Image courtesy of David Cowdery
The Ledge, Sangeang, Indonesia
Image courtesy of David Cowdery|
Bontoh Village Sangeang,Indonesia
Tambja cf. sp. 3 (in NSSI 2nd edition)
Marta Pola and company in their 2005 and 2006 papers have cleared up many of the confusing Tambja species and added a few new ones. This species still remains undescribed.
David had originally identified this critter as Tambja victoria, but there are numerous differences which disqualify that ID, most notably the three yellow-orange strips on the body and yellow rings at the base of the rhinophores.
This undescribed Tambja has numerous green longitudinal body stripes, a few of which may be broken, and green rings around the base of the rhinophores. The gill, too is yellow green anteriorly.
Nice pics David.
Pola M., Cervera J.L. & Gosliner T.M. 2005. Four new species of Tambja Burn, 1962 (Nudibranchia: Polyceridae) from the Indo-Pacific. Journal of Molluscan Studies, 71(3): 257-267
Pola M., Cervera J.L. & Gosliner T.M. (2006) Taxonomic revision and phylogenetic analysis of the genus Tambja Burn, 1962 (Mollusca, Nudibranchia, Polyceridae). Zoologica Scripta 35(5):491-530.
Dave Cowdery is a retired bio-medical Engineer and is the inventor of the Alumina/Titanium hermetic feedthrough (1970) for implantable bionics and the first to introduce a Titanium casing. This invention created the first bionic implant (pacemaker) with a service life that could be measured in years rather than months and is the basis for todays huge multi billion dollar bionic industry.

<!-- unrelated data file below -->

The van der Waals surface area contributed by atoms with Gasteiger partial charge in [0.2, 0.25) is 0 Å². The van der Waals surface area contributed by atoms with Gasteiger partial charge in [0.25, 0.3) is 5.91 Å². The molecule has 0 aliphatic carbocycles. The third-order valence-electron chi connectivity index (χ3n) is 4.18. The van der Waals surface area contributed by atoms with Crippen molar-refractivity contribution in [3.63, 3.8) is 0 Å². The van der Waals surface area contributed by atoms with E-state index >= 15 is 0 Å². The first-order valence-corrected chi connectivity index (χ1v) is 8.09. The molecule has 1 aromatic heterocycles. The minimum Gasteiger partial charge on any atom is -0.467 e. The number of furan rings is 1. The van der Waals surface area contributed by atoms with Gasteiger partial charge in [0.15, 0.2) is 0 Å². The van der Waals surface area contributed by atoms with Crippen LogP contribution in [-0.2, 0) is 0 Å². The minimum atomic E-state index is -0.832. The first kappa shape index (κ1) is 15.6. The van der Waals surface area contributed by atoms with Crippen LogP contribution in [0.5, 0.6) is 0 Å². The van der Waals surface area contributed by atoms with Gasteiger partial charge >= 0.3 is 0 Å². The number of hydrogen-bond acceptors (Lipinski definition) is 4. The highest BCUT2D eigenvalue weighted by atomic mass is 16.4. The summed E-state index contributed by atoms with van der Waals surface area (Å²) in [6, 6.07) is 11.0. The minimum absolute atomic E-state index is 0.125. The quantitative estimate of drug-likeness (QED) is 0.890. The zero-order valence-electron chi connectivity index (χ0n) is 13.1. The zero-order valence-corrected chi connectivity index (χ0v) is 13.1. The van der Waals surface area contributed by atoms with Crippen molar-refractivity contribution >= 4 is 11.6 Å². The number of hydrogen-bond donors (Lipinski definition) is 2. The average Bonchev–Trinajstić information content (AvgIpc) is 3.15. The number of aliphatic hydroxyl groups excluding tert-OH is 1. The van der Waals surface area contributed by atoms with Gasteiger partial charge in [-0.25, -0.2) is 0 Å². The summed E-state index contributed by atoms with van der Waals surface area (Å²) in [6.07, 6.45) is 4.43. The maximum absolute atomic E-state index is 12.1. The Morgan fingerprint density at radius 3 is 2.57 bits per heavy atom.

David is a Divemaster with over 5,500 dives experience and is based near Byron Bay in Australia. David is also a keen competitive road bicycle rider covering over 400 km most weeks. Photographic equipment used Nikon D800 camera with DS160 substrobes.
Send Dave mail at email@example.com
Attention all you Sluggers, and you know who you are!
You will need to jump through a few hoops to get the electronic version as pdf distribution is protected by Adobe ID!! Please read the following to enable reading your electronic purchase!
This new 2nd Edition is updated and reorganized, including 185 new species. Among other features, the new edition includes additional photographs of species, an identification key, and an up-to-date classification reflecting the latest evolutionary relationships. The Indo-Pacific represents the largest expanse of tropical ocean in the world, stretching from the Indian Ocean coast of southern Africa and the Red Sea to the central Pacific of the Hawaiian Islands, Easter Island and the Marquesas.
This region supports the most diverse marine fauna of any place in the world for most groups of marine organisms. The nudibranchs and sea slugs are no exception to this rule; there are about 3,000 described species of these organisms in the world and at least 40% of these have been found exclusively in the Indo-Pacific tropics. This book illustrates 2,138 Indo-Pacific nudibranchs and sea slugs, including many undescribed species.